Do not try to micro manage the other parent’s time and relationship with the children during visitation. It is not up to you, even if you have custody of the children, what they may or may not do when together unless there is an actual danger or harm to the children objectively speaking, not in your opinion. In such a case, call the police or file with the court whichever may be appropriate. You may be the better parent, but that does not make the other parent any less of a parent to be told by you how to and not do things with the children. The other parent does not have to tell you what they will be doing, where they will be going, and so on. And you are not to grill the children about this either at the end of a visit.
Do you tell the other parent everything you do with the children? Everywhere you take the children and when? But that’s different you say? How? Oh, you are the better parent? You are the mother? You are the custodial parent. Sorry, it does NOT work that way.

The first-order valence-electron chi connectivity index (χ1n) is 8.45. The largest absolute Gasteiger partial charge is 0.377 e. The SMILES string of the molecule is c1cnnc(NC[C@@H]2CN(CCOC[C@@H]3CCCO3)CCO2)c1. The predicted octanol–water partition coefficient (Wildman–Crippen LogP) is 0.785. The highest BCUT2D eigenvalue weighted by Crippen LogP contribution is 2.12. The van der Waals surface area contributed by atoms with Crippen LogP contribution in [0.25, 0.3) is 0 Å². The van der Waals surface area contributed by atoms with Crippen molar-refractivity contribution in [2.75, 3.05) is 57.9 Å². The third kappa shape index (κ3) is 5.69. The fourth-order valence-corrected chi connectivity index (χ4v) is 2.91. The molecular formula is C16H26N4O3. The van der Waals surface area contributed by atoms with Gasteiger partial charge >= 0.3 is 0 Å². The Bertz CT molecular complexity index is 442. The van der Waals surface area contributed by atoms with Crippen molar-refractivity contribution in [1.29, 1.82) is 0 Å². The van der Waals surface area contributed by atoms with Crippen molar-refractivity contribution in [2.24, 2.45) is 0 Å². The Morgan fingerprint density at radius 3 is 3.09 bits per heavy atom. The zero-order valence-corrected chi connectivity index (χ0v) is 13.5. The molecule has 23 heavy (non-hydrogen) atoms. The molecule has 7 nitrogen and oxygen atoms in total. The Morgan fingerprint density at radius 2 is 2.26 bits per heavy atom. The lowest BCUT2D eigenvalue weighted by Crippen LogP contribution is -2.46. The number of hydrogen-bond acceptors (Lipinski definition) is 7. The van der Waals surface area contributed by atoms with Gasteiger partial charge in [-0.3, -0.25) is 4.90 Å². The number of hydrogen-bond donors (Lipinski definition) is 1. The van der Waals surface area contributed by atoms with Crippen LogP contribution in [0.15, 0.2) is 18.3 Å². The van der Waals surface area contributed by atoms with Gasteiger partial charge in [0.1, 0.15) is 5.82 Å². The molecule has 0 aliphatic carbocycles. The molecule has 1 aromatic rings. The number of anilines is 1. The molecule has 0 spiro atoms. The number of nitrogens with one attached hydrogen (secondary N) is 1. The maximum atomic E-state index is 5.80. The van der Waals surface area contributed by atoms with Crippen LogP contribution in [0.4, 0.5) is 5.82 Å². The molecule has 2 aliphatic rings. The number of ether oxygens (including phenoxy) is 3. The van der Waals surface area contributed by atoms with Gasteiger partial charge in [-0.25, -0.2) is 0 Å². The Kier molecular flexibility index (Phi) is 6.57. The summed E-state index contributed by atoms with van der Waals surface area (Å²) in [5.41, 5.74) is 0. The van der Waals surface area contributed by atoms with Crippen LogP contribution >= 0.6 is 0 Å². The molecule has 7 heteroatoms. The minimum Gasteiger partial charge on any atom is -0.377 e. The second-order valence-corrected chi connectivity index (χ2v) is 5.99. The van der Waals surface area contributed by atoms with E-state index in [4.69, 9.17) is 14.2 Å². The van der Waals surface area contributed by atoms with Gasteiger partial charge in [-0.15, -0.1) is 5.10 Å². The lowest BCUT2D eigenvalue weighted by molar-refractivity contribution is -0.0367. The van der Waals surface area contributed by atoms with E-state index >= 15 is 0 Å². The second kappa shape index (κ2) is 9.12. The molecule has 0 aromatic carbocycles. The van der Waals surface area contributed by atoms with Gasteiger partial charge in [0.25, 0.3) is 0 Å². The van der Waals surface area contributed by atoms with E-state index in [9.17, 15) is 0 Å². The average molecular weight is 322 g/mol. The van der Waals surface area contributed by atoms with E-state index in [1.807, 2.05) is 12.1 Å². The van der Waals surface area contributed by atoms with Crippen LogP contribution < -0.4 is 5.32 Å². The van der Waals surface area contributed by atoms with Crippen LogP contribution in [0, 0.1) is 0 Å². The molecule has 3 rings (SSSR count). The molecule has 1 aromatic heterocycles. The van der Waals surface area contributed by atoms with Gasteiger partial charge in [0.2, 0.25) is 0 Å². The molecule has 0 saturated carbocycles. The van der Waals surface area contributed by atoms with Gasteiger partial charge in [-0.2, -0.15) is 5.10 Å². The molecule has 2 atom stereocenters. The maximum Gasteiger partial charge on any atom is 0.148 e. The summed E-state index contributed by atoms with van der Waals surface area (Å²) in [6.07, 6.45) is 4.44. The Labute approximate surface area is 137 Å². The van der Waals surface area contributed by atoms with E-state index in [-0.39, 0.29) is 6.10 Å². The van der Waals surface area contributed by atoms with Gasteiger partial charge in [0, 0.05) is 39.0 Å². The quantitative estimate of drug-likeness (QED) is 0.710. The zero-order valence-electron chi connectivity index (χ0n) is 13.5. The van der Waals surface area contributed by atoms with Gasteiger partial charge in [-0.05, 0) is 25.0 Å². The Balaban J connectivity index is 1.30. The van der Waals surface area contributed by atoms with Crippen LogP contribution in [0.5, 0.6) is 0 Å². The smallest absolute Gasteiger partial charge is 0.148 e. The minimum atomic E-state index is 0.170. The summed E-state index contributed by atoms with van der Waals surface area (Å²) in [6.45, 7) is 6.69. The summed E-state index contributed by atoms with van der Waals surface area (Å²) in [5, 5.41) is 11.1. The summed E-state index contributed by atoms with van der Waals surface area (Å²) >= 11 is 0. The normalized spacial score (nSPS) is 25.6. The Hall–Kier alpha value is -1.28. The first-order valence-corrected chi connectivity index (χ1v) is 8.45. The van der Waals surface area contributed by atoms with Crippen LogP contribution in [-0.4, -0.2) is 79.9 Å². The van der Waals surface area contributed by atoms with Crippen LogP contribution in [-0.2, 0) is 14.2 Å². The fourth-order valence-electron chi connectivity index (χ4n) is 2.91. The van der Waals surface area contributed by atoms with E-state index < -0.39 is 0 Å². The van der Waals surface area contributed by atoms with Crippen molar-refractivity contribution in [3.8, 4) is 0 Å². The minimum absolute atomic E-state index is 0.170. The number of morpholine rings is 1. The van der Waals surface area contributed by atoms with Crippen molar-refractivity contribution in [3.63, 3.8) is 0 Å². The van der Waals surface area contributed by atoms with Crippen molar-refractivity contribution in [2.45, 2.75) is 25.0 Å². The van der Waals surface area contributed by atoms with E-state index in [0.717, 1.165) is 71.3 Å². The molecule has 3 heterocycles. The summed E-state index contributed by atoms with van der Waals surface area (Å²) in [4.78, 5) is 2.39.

A factor to be considered when determining a parent’s fitness is that parent’s inclination to encourage regular contact with the noncustodial parent and the children.
A parent’s attempts to alienate the children’s natural affection for the other parent can cause custody to the changed to the other parent.
If the custodial parent “deliberately frustrates, denies or interferes” with the non-custodial parent’s visitation rights, then a custody change is appropriate.
Heavy weight is to be given to the fact that one parent would be much more willing to encourage undisturbed contact with the noncustodial parent than would the other parent.
Any interference by a parent with the other parent’s right to a relationship with the children is an act so inconsistent with the best interests of the child as to per se raise a strong probability that the offending parent is unfit to act as a custodial parent.